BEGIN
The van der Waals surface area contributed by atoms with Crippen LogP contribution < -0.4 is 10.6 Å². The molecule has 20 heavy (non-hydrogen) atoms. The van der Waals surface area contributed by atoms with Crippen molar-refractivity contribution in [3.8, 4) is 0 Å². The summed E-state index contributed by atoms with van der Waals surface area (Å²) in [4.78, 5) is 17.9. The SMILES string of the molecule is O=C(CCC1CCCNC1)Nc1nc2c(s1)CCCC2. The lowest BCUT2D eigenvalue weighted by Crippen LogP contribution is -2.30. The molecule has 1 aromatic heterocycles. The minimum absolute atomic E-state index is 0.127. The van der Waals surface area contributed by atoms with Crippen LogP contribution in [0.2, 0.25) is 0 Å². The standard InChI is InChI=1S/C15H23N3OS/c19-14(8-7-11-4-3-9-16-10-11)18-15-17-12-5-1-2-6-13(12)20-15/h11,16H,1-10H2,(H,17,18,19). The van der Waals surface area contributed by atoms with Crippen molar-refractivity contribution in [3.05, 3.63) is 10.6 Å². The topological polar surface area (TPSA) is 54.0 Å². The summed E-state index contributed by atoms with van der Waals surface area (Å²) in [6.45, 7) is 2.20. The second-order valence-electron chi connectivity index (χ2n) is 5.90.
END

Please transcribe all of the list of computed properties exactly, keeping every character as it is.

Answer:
The van der Waals surface area contributed by atoms with Crippen LogP contribution < -0.4 is 10.6 Å². The molecule has 20 heavy (non-hydrogen) atoms. The van der Waals surface area contributed by atoms with Crippen molar-refractivity contribution in [3.8, 4) is 0 Å². The summed E-state index contributed by atoms with van der Waals surface area (Å²) in [4.78, 5) is 17.9. The SMILES string of the molecule is O=C(CCC1CCCNC1)Nc1nc2c(s1)CCCC2. The lowest BCUT2D eigenvalue weighted by Crippen LogP contribution is -2.30. The molecule has 1 aromatic heterocycles. The minimum absolute atomic E-state index is 0.127. The van der Waals surface area contributed by atoms with Crippen LogP contribution in [0.2, 0.25) is 0 Å². The standard InChI is InChI=1S/C15H23N3OS/c19-14(8-7-11-4-3-9-16-10-11)18-15-17-12-5-1-2-6-13(12)20-15/h11,16H,1-10H2,(H,17,18,19). The van der Waals surface area contributed by atoms with Crippen molar-refractivity contribution in [3.05, 3.63) is 10.6 Å². The topological polar surface area (TPSA) is 54.0 Å². The summed E-state index contributed by atoms with van der Waals surface area (Å²) in [6.45, 7) is 2.20. The second-order valence-electron chi connectivity index (χ2n) is 5.90.